Am I exaggerating?  I don’t think so.  Just look at our country’s growing epidemic of disease, cancer, obesity and the whole slew of existing ailments.  In the ancient past, even as little as 100 years ago, we simply did not have these problems in mass quantities like we do today.  Is it any coincidence that our food system has changed more in 50 years than in the past 10,000? 100,000?  I think not.


Big food companies LOVE to confuse the consumer. “It’s healthy!”  “It’s low fat!” “It’ll save your life!” “This box of cereal will actually raise your children and pay for their education.” Don’t fall for it folks.  Anything claiming to be good for you is most likely bad for you and certainly not a real food.  If you don’t believe me, walk up to a head of lettuce and see what it has to say.  You might be there a while.


I’m dumbfounded by the complexities of simple real food being stripped of it’s natural vitamins, minerals, and nutrients just to be fortified with man-made crap from Dexter’s laboratory.  Am I the only one who finds this a little nutty?  Oatmeal is a great example.  In it’s natural state,  oatmeal is one ingredient: Oats.  How about adding some apples,  cinnamon and grass fed butter for a total of 4 ingredients.  4!  That’s a real food meal.

Apparently that wasn’t enough.  Here’s the other version that is found in most cupboards across the country:

Ingredients: Whole grain rolled oats (with oat bran), sugar, dehydrated apples (treated with sulfur dioxide, sodium sulfite, and sodium bisulfite to promote color retention), salt, cinnamon, calcium carbonate (a source of calcium), natural flavors, citric acid, guar gum, niacinamide, vitamin A palmitate, reduced iron, pyridoxine hydrochloride, riboflavin, thiamin mononitrate, folic acid.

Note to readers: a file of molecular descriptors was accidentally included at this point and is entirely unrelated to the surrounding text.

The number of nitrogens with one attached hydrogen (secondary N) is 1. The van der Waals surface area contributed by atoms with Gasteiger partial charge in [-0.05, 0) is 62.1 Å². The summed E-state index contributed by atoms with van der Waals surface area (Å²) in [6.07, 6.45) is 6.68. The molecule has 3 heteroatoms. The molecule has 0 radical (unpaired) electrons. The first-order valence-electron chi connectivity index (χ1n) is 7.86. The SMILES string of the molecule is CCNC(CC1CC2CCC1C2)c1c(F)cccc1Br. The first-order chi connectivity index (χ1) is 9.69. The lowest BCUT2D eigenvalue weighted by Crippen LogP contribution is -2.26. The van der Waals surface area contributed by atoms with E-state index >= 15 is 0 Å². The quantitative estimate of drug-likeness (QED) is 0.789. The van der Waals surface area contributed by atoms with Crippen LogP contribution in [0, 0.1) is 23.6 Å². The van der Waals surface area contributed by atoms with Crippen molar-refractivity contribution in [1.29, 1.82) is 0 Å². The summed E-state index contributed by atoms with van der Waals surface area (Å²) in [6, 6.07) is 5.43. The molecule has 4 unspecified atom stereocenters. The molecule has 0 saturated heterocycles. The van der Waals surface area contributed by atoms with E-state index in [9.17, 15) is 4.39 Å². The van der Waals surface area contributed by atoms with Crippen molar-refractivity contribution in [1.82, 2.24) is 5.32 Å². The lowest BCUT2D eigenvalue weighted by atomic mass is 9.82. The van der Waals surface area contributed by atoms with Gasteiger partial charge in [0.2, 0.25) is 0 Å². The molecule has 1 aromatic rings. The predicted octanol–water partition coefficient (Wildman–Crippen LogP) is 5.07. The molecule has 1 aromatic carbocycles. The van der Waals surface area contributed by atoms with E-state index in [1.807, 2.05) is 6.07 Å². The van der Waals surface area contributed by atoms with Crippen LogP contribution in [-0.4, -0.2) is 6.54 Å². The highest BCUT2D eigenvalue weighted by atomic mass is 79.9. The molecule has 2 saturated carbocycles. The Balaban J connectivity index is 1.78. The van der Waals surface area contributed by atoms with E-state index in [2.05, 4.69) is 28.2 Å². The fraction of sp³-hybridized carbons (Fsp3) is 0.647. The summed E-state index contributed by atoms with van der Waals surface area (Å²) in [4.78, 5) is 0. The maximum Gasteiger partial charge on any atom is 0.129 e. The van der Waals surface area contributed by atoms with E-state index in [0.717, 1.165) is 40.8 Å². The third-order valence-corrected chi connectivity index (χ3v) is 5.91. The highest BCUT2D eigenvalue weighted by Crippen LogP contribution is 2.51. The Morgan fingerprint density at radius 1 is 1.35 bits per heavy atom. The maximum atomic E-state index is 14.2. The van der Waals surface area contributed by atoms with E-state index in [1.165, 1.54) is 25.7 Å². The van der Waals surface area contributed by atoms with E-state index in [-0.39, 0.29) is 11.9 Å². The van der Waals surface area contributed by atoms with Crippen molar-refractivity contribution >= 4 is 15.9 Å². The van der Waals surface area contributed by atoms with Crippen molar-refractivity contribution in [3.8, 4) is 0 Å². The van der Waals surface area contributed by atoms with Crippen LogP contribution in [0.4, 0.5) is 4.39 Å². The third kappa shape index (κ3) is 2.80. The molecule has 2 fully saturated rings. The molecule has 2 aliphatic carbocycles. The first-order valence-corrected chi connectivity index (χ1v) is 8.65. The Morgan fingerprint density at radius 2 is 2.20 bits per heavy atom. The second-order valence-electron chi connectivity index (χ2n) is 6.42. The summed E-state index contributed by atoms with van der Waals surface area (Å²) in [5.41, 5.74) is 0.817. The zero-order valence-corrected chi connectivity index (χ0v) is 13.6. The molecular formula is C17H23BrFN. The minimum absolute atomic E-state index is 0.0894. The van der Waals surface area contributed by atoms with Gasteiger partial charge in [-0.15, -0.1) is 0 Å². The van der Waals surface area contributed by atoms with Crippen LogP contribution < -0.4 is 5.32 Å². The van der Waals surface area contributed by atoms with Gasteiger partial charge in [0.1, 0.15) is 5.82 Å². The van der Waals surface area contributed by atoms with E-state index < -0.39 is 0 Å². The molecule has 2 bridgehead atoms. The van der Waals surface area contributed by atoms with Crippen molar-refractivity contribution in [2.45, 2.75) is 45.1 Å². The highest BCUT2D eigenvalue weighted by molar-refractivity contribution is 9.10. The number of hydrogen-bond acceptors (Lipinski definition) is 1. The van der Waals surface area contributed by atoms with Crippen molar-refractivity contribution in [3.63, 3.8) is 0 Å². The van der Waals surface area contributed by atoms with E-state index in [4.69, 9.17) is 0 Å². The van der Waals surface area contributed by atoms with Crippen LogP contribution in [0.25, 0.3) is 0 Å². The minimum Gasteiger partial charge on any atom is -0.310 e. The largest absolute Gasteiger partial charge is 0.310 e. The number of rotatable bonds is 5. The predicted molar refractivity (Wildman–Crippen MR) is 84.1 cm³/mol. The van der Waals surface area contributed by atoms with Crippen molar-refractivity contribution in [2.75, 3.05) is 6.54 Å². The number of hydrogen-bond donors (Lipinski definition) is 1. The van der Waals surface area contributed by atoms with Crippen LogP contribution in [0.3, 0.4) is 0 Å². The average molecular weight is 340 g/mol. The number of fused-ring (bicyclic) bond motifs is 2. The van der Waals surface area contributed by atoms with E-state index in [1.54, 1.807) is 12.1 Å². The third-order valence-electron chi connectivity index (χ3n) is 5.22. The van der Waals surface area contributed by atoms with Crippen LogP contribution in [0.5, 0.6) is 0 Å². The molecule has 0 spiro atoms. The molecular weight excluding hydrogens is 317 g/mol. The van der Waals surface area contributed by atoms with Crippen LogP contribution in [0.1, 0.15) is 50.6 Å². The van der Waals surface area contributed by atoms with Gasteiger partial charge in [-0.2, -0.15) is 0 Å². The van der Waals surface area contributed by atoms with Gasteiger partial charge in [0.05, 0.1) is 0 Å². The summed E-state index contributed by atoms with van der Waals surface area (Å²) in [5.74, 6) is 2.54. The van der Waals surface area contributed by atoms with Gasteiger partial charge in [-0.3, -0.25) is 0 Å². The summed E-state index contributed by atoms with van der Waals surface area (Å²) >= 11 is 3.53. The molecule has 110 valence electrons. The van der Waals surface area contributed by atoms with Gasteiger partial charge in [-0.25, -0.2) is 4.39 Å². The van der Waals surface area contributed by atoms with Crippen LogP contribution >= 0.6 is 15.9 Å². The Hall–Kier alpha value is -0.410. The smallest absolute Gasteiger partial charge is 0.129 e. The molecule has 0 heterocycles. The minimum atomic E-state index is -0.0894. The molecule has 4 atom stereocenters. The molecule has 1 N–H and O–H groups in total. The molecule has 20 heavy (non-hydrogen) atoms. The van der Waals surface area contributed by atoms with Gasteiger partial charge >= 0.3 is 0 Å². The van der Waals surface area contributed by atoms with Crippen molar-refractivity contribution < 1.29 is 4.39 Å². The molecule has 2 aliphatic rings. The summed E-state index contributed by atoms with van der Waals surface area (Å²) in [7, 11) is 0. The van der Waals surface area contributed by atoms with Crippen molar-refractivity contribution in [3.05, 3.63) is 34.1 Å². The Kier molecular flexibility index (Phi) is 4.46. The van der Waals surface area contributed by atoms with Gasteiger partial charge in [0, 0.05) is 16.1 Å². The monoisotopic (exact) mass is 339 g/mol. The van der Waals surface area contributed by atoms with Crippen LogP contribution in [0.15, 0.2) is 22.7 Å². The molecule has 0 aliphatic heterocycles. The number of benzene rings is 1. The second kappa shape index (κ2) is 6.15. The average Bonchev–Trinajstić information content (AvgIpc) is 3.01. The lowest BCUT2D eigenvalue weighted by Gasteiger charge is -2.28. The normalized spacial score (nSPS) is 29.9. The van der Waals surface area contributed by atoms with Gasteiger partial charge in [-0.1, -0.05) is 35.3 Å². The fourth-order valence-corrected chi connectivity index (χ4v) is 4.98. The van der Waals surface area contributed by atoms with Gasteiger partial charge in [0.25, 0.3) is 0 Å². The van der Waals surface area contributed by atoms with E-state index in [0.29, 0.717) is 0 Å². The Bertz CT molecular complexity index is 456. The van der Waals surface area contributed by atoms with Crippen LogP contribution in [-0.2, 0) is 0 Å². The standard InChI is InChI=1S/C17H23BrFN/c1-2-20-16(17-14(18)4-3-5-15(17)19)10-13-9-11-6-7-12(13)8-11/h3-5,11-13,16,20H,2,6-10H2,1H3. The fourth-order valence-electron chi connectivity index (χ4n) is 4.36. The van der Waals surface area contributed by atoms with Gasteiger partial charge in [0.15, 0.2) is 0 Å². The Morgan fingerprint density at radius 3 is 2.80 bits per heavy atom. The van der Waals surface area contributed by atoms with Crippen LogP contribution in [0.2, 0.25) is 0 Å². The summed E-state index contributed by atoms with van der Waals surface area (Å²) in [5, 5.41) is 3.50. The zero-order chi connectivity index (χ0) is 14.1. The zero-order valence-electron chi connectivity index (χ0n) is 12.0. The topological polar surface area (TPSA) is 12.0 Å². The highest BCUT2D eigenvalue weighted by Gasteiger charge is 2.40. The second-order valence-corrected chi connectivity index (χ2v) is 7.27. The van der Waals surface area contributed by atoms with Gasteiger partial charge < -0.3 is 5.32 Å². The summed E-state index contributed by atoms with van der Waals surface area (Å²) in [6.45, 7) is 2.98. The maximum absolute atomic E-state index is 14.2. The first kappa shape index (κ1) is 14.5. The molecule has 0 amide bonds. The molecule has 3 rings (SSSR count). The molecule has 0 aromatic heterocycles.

How many ingredients is that??  I mean, at least there’s that amazing health claim “Reduces cholesterol!” Not to mention, who wouldn’t want to look like that sexy Quaker?



Somebody is hungry all right and it’s name is Big Food Corp.  Somewhere down the road (around 60ish years ago) food developers decided that it was much cheaper and easier with higher profit margin to start lacing our food with hydrogenated oils, chemicals, preservatives, artificial colors and everything you can imagine to make them taste good and stupid addictive.  Remember Lay’s famous slogan, “Bet you can’t eat just one…”  NO kidding we can’t, because it’s drug-like reactions on our systems makes it impossible to stop.  We are already predisposed to craving salt, fat and sugar.  Thanks Frito Lay, but you’re just not helping the situation.  Real food doesn’t do that.  Do you recall going back to the kitchen and eating 2,3,4,10 apples, chicken breasts or heads of chard?  No way!  Nature is no dummy.  Real food is designed to nourish and be done.